Oxford vaccine: third effective corona vaccine
There is again good news about the vaccines against corona: the Oxford vaccine from AstraZeneca also offers protection against the virus. In the right dose, it is 90 percent effective. This is the third vaccine closer to the finish line. It is easier to administer, even to people who cannot come to the doctor due to illness or disabilities.
The company reports the results in a press release. Of the 23,000 participants in the study, half received a placebo (saline solution) and the other half the Oxford vaccine. Of the 23,000 participants, 131 people got corona, of whom apparently 70 percent were in the placebo group, although the exact numbers have not yet been announced. With an adjusted dose (first half a dose, then a whole dose) the effectiveness was higher: 90 percent. Pfizer and Moderna reported 95 percent effectiveness, also based on 100-200 people out of tens of thousands of participants.
Again, the research data has not yet been published or peer-reviewed. The results will be published in medical journals in the coming weeks. Did the vaccine work equally well in all age groups, including the elderly or sick, who will be the first to be vaccinated? We can expect little certainty about this. In the study, only a hundred people got corona out of tens of thousands of participants. So whether it works better in people over 60 or people with heart disease is far from certain. What the researchers do report is that the Oxford vaccine not only protects against mild and severe covid but also prevents the spread of the virus.
We will get more certainty about the side effects. Half of the 23,000 participants have been exposed to this. They are compared with a similar group of people who have been given a placebo. These side effects will not be very serious, because that would have been a reason to stop the study. Research into the Oxford vaccine was previously halted due to a side effect, but it turned out to be unrelated to the vaccine. The investigation was then resumed.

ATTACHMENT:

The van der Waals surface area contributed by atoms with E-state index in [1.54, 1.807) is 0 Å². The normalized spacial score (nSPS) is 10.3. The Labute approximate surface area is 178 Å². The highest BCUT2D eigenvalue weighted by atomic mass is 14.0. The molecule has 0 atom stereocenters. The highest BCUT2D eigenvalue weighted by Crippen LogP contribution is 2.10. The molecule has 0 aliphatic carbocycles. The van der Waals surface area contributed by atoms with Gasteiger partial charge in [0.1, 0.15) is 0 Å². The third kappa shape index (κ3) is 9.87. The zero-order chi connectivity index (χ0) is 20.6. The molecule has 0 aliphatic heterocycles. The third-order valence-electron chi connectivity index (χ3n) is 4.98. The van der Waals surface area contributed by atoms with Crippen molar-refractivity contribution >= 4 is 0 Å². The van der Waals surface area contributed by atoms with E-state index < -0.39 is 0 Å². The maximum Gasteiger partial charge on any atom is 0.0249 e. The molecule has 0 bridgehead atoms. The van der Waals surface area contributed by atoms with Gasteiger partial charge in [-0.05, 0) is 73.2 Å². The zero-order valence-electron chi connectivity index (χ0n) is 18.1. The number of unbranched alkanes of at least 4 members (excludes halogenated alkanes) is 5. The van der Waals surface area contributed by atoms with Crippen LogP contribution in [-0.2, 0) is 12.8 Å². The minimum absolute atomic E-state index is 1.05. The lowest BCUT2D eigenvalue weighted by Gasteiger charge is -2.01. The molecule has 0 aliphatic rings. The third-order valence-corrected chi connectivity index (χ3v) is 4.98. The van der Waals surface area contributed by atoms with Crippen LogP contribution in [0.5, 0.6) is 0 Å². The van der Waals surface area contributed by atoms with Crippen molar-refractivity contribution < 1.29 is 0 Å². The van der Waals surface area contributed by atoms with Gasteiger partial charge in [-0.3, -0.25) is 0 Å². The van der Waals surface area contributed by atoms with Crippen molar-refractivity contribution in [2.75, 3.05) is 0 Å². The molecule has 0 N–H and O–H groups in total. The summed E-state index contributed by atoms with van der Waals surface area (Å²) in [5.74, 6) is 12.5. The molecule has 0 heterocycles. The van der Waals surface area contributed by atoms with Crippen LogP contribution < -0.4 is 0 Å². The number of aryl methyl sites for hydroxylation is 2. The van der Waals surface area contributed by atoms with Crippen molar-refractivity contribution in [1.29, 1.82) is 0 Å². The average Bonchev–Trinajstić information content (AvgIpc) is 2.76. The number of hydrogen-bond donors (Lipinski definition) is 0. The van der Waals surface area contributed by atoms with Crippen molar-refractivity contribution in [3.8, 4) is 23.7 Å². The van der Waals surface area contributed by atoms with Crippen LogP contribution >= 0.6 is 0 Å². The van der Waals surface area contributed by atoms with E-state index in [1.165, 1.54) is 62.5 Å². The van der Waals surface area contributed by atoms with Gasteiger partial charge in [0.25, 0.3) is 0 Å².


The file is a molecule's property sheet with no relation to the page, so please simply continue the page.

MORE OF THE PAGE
Just in the fridge
The effectiveness of the Oxford vaccine seems lower, but it still has benefits. The Oxford vaccine is a vaccine based on a weakened cold virus from chimpanzees. That is a different mechanism than the RNA vaccines from Pfizer and Moderna, and therefore offers extra choice. Another advantage of the Oxford vaccine over the Pfizer and Moderna vaccines is that it is available in larger quantities, cheaper, and keeps in the fridge. The vaccines do not have to be stored in extreme colds, like the RNA vaccines. They can therefore be given more easily in people’s homes, which makes the vaccine more suitable for administering to people who have difficulty walking or who cannot go to the doctor due to illness.
The Netherlands has purchased six vaccines on a large scale and three of these are now indeed effective. Yet we cannot yet go to the doctor for a shot, because the vaccines must first be approved by the European medicine agency EMA. The other three vaccines are the Janssen vaccine, which was developed in Leiden, the French vaccine from Sanofi/GSK, and the CureVac vaccine, also an RNA vaccine.